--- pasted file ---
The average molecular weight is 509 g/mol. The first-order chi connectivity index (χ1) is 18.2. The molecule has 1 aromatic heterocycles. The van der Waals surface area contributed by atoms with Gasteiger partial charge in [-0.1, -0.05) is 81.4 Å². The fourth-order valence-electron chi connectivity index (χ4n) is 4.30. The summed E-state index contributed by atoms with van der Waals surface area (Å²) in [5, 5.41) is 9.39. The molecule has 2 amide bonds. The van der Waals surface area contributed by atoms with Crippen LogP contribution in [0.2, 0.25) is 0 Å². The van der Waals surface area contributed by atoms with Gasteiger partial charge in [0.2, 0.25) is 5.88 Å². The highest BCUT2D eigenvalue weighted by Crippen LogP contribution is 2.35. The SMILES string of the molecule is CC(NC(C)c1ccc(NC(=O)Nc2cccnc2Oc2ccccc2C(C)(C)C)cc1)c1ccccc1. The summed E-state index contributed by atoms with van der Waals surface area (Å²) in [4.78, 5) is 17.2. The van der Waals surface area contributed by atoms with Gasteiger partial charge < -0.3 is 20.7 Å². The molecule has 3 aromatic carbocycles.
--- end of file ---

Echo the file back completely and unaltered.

The average molecular weight is 509 g/mol. The first-order chi connectivity index (χ1) is 18.2. The molecule has 1 aromatic heterocycles. The van der Waals surface area contributed by atoms with Gasteiger partial charge in [-0.1, -0.05) is 81.4 Å². The fourth-order valence-electron chi connectivity index (χ4n) is 4.30. The summed E-state index contributed by atoms with van der Waals surface area (Å²) in [5, 5.41) is 9.39. The molecule has 2 amide bonds. The van der Waals surface area contributed by atoms with Crippen LogP contribution in [0.2, 0.25) is 0 Å². The van der Waals surface area contributed by atoms with Gasteiger partial charge in [0.2, 0.25) is 5.88 Å². The highest BCUT2D eigenvalue weighted by Crippen LogP contribution is 2.35. The SMILES string of the molecule is CC(NC(C)c1ccc(NC(=O)Nc2cccnc2Oc2ccccc2C(C)(C)C)cc1)c1ccccc1. The summed E-state index contributed by atoms with van der Waals surface area (Å²) in [4.78, 5) is 17.2. The van der Waals surface area contributed by atoms with Gasteiger partial charge < -0.3 is 20.7 Å². The molecule has 3 aromatic carbocycles.